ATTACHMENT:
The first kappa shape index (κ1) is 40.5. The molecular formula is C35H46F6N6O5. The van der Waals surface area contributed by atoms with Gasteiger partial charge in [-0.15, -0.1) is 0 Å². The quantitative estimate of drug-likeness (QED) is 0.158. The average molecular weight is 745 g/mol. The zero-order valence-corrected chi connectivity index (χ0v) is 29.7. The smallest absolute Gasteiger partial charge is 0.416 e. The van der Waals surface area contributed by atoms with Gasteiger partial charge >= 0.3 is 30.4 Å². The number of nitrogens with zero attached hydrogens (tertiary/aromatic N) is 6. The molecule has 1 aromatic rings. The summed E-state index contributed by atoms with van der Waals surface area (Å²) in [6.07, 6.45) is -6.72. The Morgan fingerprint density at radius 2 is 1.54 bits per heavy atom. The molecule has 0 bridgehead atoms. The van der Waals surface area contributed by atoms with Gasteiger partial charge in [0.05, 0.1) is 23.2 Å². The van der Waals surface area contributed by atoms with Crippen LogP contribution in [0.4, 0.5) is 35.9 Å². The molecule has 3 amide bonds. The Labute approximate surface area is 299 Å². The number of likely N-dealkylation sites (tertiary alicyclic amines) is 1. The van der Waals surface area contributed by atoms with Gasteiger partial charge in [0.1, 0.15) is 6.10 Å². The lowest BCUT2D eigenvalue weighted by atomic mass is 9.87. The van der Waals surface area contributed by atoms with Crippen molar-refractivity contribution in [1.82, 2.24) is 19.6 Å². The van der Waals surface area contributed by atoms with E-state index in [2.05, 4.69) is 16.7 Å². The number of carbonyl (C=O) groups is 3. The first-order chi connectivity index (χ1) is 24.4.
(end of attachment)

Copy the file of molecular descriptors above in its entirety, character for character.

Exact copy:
The first kappa shape index (κ1) is 40.5. The molecular formula is C35H46F6N6O5. The van der Waals surface area contributed by atoms with Gasteiger partial charge in [-0.15, -0.1) is 0 Å². The quantitative estimate of drug-likeness (QED) is 0.158. The average molecular weight is 745 g/mol. The zero-order valence-corrected chi connectivity index (χ0v) is 29.7. The smallest absolute Gasteiger partial charge is 0.416 e. The van der Waals surface area contributed by atoms with Gasteiger partial charge >= 0.3 is 30.4 Å². The number of nitrogens with zero attached hydrogens (tertiary/aromatic N) is 6. The molecule has 1 aromatic rings. The summed E-state index contributed by atoms with van der Waals surface area (Å²) in [6.07, 6.45) is -6.72. The Morgan fingerprint density at radius 2 is 1.54 bits per heavy atom. The molecule has 0 bridgehead atoms. The van der Waals surface area contributed by atoms with Gasteiger partial charge in [0.05, 0.1) is 23.2 Å². The van der Waals surface area contributed by atoms with Crippen LogP contribution in [0.4, 0.5) is 35.9 Å². The molecule has 3 amide bonds. The Labute approximate surface area is 299 Å². The number of likely N-dealkylation sites (tertiary alicyclic amines) is 1. The van der Waals surface area contributed by atoms with Gasteiger partial charge in [0.1, 0.15) is 6.10 Å². The lowest BCUT2D eigenvalue weighted by atomic mass is 9.87. The van der Waals surface area contributed by atoms with Crippen molar-refractivity contribution in [1.82, 2.24) is 19.6 Å². The van der Waals surface area contributed by atoms with E-state index in [2.05, 4.69) is 16.7 Å². The number of carbonyl (C=O) groups is 3. The first-order chi connectivity index (χ1) is 24.4.